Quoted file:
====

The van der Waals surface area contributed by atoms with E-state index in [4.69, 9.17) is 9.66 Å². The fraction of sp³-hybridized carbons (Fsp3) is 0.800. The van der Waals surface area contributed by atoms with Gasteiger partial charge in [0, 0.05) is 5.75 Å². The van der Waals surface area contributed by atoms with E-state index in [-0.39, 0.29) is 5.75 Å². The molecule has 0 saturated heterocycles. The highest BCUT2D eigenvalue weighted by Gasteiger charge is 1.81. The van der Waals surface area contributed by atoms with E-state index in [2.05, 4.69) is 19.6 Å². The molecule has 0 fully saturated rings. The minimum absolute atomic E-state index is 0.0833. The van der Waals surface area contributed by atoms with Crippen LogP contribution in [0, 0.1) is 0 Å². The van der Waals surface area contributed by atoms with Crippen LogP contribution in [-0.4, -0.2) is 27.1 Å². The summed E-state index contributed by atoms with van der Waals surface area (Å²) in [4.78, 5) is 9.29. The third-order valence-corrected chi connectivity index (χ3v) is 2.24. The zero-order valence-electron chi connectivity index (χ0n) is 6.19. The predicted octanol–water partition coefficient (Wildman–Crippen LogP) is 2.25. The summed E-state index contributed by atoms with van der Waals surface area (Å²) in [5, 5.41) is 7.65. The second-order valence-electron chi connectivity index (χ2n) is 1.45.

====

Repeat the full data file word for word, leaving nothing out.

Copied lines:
The van der Waals surface area contributed by atoms with E-state index in [4.69, 9.17) is 9.66 Å². The fraction of sp³-hybridized carbons (Fsp3) is 0.800. The van der Waals surface area contributed by atoms with Gasteiger partial charge in [0, 0.05) is 5.75 Å². The van der Waals surface area contributed by atoms with E-state index in [-0.39, 0.29) is 5.75 Å². The molecule has 0 saturated heterocycles. The highest BCUT2D eigenvalue weighted by Gasteiger charge is 1.81. The van der Waals surface area contributed by atoms with E-state index in [2.05, 4.69) is 19.6 Å². The molecule has 0 fully saturated rings. The minimum absolute atomic E-state index is 0.0833. The van der Waals surface area contributed by atoms with Crippen LogP contribution in [0, 0.1) is 0 Å². The van der Waals surface area contributed by atoms with Crippen LogP contribution in [-0.4, -0.2) is 27.1 Å². The summed E-state index contributed by atoms with van der Waals surface area (Å²) in [4.78, 5) is 9.29. The third-order valence-corrected chi connectivity index (χ3v) is 2.24. The zero-order valence-electron chi connectivity index (χ0n) is 6.19. The predicted octanol–water partition coefficient (Wildman–Crippen LogP) is 2.25. The summed E-state index contributed by atoms with van der Waals surface area (Å²) in [5, 5.41) is 7.65. The second-order valence-electron chi connectivity index (χ2n) is 1.45.